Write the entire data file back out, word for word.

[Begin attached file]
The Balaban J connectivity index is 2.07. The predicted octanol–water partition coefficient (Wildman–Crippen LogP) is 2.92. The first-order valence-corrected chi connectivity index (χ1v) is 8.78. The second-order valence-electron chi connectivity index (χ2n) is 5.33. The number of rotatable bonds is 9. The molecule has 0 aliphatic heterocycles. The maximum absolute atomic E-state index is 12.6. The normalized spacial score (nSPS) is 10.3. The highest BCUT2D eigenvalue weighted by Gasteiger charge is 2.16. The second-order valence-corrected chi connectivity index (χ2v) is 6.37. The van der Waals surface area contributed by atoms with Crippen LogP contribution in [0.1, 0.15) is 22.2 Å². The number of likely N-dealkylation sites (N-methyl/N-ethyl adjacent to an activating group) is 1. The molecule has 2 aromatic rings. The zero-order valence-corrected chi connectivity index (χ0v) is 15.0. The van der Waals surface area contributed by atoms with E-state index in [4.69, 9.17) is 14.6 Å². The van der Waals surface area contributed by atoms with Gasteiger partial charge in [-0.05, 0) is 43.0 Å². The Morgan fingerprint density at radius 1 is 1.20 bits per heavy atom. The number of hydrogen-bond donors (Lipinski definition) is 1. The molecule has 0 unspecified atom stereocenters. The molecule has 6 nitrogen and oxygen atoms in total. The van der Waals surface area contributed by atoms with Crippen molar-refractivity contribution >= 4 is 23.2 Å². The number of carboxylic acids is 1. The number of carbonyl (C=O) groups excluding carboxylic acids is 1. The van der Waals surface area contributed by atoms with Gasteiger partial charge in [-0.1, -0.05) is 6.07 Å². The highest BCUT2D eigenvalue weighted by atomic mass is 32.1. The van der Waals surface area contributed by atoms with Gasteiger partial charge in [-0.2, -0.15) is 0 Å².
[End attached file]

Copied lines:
The Balaban J connectivity index is 2.07. The predicted octanol–water partition coefficient (Wildman–Crippen LogP) is 2.92. The first-order valence-corrected chi connectivity index (χ1v) is 8.78. The second-order valence-electron chi connectivity index (χ2n) is 5.33. The number of rotatable bonds is 9. The molecule has 0 aliphatic heterocycles. The maximum absolute atomic E-state index is 12.6. The normalized spacial score (nSPS) is 10.3. The highest BCUT2D eigenvalue weighted by Gasteiger charge is 2.16. The second-order valence-corrected chi connectivity index (χ2v) is 6.37. The van der Waals surface area contributed by atoms with Crippen LogP contribution in [0.1, 0.15) is 22.2 Å². The number of likely N-dealkylation sites (N-methyl/N-ethyl adjacent to an activating group) is 1. The molecule has 2 aromatic rings. The zero-order valence-corrected chi connectivity index (χ0v) is 15.0. The van der Waals surface area contributed by atoms with E-state index in [4.69, 9.17) is 14.6 Å². The van der Waals surface area contributed by atoms with Gasteiger partial charge in [-0.05, 0) is 43.0 Å². The Morgan fingerprint density at radius 1 is 1.20 bits per heavy atom. The number of hydrogen-bond donors (Lipinski definition) is 1. The molecule has 0 unspecified atom stereocenters. The molecule has 6 nitrogen and oxygen atoms in total. The van der Waals surface area contributed by atoms with Crippen molar-refractivity contribution >= 4 is 23.2 Å². The number of carboxylic acids is 1. The number of carbonyl (C=O) groups excluding carboxylic acids is 1. The van der Waals surface area contributed by atoms with Gasteiger partial charge in [-0.1, -0.05) is 6.07 Å². The highest BCUT2D eigenvalue weighted by atomic mass is 32.1. The van der Waals surface area contributed by atoms with Gasteiger partial charge in [-0.2, -0.15) is 0 Å².